Freescale Semiconductor

Freescale Semiconductor, Inc. was an American multinational corporation headquartered in Austin, Texas, with design, research and development, manufacturing and sales operations in more than 75 locations in 19 countries. The company employed 17,000 people worldwide.

Freescale Semiconductor Inc.
FateAcquired by NXP Semiconductors
Founded1948 (1948) as Motorola subsidiary
Spun-off in 2004
DefunctDecember 7, 2015 (December 7, 2015)
Key people
Gregg Lowe (CEO)
Geoff Lees (Microcontrollers)
RevenueUS$4.634 billion (2014)
US$765 million (2014)
US$251 million (2014)
Number of employees
17,300 (2013)[1]
ParentNXP Semiconductors
(Redirects to

The company formed in 2004 as a spin-off from Motorola's semiconductor division. On December 7, 2015, NXP Semiconductors completed its merger with Freescale[2] for about $11.8 billion in cash and stock. Freescale shareholders received $6.25 billion in cash and 0.3521 of an NXP share for each Freescale common share. Including the assumption of Freescale's debt, the purchase price is about $16.7 billion.


Freescale was one of the first semiconductor companies in the world, having started as a division of Motorola in Phoenix, Arizona, in 1948[3] and then becoming autonomous by the divestiture of the Semiconductor Products Sector of Motorola in 2004. In 1955, a Motorola transistor for car radios was the world's first commercial high-power transistor. It was also Motorola's first mass-produced semiconductor device.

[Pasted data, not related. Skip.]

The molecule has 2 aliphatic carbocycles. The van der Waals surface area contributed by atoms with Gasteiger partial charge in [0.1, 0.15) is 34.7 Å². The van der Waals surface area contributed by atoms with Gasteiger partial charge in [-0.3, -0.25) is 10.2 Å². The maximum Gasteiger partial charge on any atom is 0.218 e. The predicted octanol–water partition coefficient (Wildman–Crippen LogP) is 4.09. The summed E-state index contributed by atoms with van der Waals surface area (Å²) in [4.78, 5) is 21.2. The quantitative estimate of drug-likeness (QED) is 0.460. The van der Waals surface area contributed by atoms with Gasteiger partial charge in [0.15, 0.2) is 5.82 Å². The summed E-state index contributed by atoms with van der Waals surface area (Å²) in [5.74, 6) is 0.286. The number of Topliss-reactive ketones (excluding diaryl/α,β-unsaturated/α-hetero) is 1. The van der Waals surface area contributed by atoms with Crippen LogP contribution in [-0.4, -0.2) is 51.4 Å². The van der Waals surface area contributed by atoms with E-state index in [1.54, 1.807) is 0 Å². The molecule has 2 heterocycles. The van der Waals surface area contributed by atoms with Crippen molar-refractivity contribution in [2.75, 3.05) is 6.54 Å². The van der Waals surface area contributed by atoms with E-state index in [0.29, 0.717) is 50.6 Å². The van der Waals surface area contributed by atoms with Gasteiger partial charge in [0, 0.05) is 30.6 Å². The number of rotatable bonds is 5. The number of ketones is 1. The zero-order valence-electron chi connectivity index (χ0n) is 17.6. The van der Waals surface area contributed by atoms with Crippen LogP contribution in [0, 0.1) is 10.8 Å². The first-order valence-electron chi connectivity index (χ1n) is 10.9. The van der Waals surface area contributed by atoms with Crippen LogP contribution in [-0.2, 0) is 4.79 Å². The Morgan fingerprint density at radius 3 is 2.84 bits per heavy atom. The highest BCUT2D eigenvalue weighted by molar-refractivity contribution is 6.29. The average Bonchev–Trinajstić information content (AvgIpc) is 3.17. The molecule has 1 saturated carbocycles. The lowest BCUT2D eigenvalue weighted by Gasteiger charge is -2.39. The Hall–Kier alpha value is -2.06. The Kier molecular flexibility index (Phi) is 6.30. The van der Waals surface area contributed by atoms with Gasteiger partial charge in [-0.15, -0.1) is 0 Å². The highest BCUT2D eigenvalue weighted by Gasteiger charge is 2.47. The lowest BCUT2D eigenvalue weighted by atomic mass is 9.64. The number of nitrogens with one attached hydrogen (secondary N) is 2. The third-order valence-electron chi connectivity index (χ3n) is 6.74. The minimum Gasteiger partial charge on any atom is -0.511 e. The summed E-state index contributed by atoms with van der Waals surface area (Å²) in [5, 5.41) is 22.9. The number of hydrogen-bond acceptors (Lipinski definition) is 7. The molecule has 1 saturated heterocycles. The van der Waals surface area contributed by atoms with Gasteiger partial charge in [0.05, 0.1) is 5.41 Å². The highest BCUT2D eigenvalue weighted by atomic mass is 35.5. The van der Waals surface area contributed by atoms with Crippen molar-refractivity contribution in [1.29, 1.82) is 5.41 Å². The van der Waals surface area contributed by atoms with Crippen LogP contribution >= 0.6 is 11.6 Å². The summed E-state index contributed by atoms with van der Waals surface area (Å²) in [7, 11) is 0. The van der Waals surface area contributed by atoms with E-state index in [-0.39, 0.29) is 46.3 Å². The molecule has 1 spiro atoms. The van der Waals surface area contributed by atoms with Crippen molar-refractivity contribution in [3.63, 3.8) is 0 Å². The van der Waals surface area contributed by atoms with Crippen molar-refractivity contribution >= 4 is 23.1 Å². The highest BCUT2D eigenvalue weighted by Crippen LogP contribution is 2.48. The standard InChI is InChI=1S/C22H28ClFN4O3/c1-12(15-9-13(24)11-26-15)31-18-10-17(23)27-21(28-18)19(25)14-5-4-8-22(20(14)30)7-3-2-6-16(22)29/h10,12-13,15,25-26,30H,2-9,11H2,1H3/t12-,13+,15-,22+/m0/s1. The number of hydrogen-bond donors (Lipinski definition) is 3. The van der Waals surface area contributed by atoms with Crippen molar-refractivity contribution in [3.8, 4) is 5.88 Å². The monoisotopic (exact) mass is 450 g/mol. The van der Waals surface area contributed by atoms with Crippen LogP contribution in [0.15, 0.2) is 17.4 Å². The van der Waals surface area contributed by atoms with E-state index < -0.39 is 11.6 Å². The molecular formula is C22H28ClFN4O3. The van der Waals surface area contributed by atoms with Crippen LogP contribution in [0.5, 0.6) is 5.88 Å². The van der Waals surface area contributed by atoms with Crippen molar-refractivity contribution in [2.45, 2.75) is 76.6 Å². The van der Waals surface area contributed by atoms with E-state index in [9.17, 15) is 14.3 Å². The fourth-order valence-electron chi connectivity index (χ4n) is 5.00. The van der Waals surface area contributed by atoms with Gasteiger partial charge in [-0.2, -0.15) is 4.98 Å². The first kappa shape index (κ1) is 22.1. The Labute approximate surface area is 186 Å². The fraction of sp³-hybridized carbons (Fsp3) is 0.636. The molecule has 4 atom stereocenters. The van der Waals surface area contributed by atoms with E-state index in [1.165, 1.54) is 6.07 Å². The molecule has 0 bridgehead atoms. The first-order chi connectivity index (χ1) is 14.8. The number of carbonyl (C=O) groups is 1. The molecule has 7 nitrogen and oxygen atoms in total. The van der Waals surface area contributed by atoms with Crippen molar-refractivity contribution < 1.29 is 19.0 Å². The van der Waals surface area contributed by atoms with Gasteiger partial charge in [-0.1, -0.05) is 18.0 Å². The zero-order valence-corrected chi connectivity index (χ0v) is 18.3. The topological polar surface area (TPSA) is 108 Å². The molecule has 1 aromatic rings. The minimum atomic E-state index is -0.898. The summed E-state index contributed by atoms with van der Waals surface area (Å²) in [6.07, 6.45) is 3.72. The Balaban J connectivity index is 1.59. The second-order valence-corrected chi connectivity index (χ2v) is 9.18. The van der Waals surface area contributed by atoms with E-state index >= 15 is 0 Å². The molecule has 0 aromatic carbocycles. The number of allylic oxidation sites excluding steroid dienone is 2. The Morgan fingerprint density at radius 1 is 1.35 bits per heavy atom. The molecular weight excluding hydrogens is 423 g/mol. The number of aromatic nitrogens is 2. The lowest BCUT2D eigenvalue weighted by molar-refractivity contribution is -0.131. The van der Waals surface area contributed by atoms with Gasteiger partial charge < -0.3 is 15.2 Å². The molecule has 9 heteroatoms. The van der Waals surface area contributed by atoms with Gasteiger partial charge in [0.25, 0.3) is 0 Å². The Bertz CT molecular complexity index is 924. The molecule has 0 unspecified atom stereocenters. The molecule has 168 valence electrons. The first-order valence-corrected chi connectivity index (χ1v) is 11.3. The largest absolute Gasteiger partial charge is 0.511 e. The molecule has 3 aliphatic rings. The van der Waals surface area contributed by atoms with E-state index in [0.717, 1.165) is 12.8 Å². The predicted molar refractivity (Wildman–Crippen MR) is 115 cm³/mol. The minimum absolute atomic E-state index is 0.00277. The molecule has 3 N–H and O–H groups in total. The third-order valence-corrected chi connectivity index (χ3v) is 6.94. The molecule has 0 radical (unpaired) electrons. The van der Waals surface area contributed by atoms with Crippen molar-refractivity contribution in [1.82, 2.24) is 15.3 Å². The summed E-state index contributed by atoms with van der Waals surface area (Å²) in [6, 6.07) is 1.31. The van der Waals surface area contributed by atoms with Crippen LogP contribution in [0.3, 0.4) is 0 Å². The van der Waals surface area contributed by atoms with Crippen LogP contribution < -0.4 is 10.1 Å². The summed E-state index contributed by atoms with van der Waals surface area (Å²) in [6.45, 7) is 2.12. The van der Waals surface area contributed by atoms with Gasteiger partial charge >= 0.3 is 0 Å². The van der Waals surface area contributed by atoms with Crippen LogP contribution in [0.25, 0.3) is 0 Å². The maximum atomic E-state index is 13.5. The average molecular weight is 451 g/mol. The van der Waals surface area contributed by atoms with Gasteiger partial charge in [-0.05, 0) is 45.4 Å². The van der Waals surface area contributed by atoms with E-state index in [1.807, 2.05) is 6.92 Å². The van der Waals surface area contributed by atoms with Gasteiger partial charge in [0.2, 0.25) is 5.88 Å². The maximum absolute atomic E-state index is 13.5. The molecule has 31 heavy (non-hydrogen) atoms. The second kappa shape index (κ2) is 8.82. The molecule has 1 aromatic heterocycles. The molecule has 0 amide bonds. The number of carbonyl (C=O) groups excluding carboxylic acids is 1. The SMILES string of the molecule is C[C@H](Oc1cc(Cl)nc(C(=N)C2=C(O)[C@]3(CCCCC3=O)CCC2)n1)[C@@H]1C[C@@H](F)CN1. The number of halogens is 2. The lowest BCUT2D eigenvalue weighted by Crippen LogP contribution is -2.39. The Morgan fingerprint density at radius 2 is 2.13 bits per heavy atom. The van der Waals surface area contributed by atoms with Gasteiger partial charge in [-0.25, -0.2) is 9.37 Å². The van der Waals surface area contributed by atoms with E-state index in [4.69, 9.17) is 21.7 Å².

In the 1960s, one of the U.S. space program's goals was to land a man on the moon and return him safely to Earth. In 1968, NASA began manned Apollo flights that led to the first lunar landing in July 1969. The Apollo program was particularly significant for hundreds of employees involved in designing, testing and producing its electronics. The division of Motorola which would eventually become Freescale Semiconductor, supplied thousands of semiconductor devices, ground-based tracking and checkout equipment, and 12 on-board tracking and communications units. An "up-data link" in the Apollo's command module received signals from Earth to relay to other on-board systems. A transponder received and transmitted voice and television signals and scientific data.[4]

In 1962, Motorola's technologies were used to introduce the first two-way mobile radio with a fully transistorized power supply and receiver for cars.[5][6]

Motorola has continued its growth in the networking and communications sector in later years, providing the tools behind the radio transponder, and going on to develop the first prototype of the first analog mobile phone in 1973.[7]

The company's first microprocessor (MC6800 8-bit) was introduced in 1974, and was used in automotive, computing and video game applications.[8]

Motorola's next generation 32-bit microprocessor, the MC68000, led the wave of technologies that spurred the computing revolution in 1984, powering devices from companies such as Apple, Commodore, Atari, Sega, Sun, and Hewlett-Packard.[9]